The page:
News / UK / Crime
Biker’s family insists that any proceedings take place under English law, not American, as the US government wants
Anne Sacoolas, who is alleged to have killed motorcyclist Harry Dunn in a traffic crash last year, is “willing to discuss” facing an online trial in an English court, her lawyers have said.
Ms Sacoolas has been charged with causing the 19-year-old’s death by dangerous driving following the crash outside RAF Croughton in Northamptonshire in August last year.
The 43-year-old American left the UK following the crash, claiming diplomatic immunity. But the director of public prosecutions (DPP) concluded – in opposition to Dominic Raab, the foreign secretary – that Ms Sacoolas did not in fact have that immunity.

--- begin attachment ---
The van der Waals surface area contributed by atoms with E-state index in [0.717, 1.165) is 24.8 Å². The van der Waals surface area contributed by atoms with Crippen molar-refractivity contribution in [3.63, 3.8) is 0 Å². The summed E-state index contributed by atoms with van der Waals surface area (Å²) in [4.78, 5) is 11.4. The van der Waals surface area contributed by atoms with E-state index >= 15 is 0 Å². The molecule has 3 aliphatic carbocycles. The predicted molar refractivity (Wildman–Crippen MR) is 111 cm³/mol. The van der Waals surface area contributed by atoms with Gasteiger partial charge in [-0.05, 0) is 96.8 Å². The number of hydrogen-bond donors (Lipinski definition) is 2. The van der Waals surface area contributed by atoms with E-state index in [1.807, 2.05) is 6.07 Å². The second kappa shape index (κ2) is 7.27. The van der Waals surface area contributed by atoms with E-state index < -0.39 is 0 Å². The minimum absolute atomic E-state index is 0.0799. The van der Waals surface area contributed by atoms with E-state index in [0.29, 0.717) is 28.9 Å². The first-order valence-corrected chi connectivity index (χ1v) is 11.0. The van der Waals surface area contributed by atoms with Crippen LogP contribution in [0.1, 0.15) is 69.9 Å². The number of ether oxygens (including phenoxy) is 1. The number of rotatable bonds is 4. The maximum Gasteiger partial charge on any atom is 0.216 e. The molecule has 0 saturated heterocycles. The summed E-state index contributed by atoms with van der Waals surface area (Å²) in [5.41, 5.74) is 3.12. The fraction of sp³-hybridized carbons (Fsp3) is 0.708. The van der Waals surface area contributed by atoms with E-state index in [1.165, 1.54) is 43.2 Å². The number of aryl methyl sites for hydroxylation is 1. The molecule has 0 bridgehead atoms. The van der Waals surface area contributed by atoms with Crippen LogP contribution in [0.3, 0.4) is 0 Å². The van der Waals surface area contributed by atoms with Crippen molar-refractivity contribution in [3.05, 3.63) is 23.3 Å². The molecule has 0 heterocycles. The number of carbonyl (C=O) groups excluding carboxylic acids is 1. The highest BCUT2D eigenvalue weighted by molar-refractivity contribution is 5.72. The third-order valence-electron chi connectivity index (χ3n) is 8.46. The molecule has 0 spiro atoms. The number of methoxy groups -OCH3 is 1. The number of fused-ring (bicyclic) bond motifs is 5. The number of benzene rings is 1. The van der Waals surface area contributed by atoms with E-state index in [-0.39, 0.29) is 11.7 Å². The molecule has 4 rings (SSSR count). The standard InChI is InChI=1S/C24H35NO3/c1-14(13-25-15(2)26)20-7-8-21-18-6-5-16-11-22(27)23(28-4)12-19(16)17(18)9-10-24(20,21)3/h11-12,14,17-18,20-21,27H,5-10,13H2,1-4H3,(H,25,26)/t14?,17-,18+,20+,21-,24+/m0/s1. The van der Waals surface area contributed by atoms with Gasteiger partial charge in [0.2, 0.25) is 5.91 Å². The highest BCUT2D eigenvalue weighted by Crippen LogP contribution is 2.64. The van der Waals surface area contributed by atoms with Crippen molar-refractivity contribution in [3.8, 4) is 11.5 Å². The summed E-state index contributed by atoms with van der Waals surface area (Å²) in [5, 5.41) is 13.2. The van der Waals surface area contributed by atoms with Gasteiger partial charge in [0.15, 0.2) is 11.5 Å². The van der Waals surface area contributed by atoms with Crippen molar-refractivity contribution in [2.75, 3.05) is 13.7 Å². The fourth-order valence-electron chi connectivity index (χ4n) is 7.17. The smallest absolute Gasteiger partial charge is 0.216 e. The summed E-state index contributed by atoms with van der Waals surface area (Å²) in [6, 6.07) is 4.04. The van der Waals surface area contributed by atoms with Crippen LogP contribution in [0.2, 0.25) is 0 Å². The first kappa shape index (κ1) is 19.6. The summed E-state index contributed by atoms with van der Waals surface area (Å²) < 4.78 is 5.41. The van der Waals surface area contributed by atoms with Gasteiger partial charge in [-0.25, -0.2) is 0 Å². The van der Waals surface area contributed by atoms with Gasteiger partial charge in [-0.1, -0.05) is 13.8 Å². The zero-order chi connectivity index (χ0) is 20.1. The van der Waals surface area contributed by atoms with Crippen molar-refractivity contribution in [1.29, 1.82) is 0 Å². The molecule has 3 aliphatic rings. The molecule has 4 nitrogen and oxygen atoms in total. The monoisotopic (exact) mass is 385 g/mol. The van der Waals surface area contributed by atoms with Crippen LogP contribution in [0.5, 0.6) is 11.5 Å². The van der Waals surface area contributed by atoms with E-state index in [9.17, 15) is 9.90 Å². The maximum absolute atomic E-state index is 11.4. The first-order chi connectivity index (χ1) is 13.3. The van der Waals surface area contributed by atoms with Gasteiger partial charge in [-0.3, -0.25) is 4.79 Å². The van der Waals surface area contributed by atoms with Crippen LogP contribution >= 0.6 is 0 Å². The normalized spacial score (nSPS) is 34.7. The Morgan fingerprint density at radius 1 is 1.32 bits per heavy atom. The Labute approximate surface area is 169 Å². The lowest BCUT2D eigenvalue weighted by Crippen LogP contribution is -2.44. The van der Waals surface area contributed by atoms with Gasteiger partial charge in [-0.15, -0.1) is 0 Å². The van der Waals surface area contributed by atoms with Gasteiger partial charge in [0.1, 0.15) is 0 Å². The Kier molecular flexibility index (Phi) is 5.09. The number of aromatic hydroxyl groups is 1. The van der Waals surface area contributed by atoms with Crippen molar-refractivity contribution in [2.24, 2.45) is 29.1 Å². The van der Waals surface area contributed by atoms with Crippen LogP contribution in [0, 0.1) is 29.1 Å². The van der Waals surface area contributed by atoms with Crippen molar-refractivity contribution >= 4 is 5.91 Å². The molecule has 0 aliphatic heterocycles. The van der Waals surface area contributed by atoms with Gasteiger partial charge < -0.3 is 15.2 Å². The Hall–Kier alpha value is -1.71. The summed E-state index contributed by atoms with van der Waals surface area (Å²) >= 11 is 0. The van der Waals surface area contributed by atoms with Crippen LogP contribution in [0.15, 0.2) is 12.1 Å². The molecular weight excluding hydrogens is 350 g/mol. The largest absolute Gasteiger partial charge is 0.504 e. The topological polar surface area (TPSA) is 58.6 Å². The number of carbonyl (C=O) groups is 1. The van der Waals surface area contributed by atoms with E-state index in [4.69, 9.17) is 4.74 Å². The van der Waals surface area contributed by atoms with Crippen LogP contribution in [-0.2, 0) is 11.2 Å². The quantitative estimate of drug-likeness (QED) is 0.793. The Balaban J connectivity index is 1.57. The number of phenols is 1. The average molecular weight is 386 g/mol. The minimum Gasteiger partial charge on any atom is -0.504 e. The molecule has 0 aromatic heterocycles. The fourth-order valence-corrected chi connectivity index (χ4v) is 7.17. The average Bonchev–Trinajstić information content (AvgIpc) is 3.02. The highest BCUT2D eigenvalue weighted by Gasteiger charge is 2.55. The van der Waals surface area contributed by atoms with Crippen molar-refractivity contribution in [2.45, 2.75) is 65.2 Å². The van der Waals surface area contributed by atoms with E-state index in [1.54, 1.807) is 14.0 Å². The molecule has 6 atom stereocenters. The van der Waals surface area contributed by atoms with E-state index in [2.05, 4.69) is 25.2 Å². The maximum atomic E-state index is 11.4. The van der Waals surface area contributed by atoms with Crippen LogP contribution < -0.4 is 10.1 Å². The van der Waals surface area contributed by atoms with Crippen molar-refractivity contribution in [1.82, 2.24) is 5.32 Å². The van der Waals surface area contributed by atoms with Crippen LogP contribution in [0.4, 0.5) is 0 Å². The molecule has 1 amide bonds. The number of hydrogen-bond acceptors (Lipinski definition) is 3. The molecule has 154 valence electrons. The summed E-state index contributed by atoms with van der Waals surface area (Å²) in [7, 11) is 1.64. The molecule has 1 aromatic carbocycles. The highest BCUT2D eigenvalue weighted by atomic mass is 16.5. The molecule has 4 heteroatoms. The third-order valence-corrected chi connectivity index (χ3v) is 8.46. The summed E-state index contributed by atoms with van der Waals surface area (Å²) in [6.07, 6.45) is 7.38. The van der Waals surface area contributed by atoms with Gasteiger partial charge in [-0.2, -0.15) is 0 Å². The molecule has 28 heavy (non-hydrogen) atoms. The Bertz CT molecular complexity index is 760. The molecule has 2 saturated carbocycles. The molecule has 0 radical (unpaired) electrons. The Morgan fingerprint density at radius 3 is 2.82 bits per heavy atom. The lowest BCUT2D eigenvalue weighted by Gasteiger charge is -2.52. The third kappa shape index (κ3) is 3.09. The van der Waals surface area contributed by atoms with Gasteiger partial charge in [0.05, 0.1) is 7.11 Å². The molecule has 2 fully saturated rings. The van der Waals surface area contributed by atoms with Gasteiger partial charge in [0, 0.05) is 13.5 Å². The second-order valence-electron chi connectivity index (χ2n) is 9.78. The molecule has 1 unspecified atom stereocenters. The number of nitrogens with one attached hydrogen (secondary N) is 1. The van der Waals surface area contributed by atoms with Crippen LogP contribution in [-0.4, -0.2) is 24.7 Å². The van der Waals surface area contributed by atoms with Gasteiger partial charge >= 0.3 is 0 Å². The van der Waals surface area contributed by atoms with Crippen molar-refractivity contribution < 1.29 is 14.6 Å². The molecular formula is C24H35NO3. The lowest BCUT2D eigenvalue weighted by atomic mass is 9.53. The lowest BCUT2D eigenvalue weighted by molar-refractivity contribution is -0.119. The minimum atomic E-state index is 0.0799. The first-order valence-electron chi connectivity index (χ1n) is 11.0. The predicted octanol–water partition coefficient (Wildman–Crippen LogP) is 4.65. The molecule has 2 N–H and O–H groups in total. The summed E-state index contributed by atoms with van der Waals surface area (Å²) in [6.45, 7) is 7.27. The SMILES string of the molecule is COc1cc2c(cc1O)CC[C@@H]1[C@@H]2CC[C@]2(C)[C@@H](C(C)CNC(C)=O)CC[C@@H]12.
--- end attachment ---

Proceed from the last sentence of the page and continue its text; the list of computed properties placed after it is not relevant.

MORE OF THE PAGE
Her lawyers said in a statement late on Thursday: “We have been and remain willing to discuss a resolution, including the possibility of virtual proceedings, with the UK authorities.
“Anne has never tried to avoid being held accountable for the tragic accident and she would like nothing more than to find a path forward and to provide the family some measure of peace.”
Suella Braverman QC, the attorney general, is considering the virtual trial idea despite a letter sent by the Crown Prosecution Service (CPS) to the family’s constituency MP Andrea Leadsom on Monday, which described it as “an unprecedented legal scenario”.
The letter, sent by the director of legal service at the CPS Gregor McGill and seen by the Press Association news agency, read: “Nothing at this stage has been ruled in or ruled out but it must be…
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